H what? Things you need to know about H pylori infection
Helicobacter pylori (HEL-ik-oh BAK-ter pie-LOR-ee) infection is known to cause some stomach problems, including stomach ulcers. In fact, while spicy foods can make an ulcer feel worse, they are not the cause of stomach ulcers as once believed—most ulcers are caused by H pylori infection.
Another important thing to know about H pylori is that it is considered to be something that causes cancer in humans. Although most people with H pylori don’t get cancer, most people with stomach cancer get it as a result of H pylori infection.
Who gets H pylori?
Anyone can get H pylori. About half the world's population has it. In the United States about 1 in 3 people are affected, although it is more common among non-Hispanic black and Hispanic Americans, and most common among people from Southeast Asia.
How does H pylori make you feel sick?
The H pylori infection is a spiral-shaped bug. The bug spirals into the stomach’s protective lining, damaging it and allowing stomach acids to get through to the stomach wall. The bug can also irritate stomach cells and cause too much stomach acid.
In many cases H pylori won’t become active and make someone sick. When it does, problems can include "heartburn" located below the chest and above the stomach (an area called the upper abdomen) that lasts or keeps happening.
What is the treatment for H pylori?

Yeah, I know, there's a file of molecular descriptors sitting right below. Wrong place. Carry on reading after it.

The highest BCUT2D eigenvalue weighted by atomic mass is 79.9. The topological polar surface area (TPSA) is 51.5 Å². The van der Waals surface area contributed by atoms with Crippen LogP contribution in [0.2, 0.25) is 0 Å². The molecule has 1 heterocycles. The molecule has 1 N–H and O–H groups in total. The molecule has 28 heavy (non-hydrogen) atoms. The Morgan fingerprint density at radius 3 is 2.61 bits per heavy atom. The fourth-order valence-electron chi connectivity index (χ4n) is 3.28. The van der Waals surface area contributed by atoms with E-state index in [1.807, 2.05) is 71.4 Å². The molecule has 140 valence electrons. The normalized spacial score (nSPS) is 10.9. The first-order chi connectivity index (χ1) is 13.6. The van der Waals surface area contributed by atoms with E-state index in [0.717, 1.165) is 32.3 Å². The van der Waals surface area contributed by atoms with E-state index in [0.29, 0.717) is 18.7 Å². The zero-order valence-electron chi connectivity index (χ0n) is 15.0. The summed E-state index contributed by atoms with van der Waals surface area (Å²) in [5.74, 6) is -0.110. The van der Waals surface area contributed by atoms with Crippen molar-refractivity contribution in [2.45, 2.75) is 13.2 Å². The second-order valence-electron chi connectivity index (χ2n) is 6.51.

once active H pylori infection has been diagnosed, treatment may include the following:
At least four weeks after treatment is finished, you should be tested again to make sure that H pylori infection is gone. Just remember test-treat-retest.
Does treatment prevent stomach cancer?
There is some proof that early treatment of H pylori can reduce the risk of stomach cancer, although more proof is needed for doctors to be sure. Fortunately, only a very small number of H pylori patients—fewer than 1 in 1,000—will get stomach cancer, so it is very rare.
How is it spread?
H pylori is thought to spread through contaminated food and water and through direct contact with saliva. In most cases, the infection happens during childhood, especially in children living in poor, crowded areas with poor waste removal.
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If you have any questions about testing for H pylori, be sure to ask your doctor.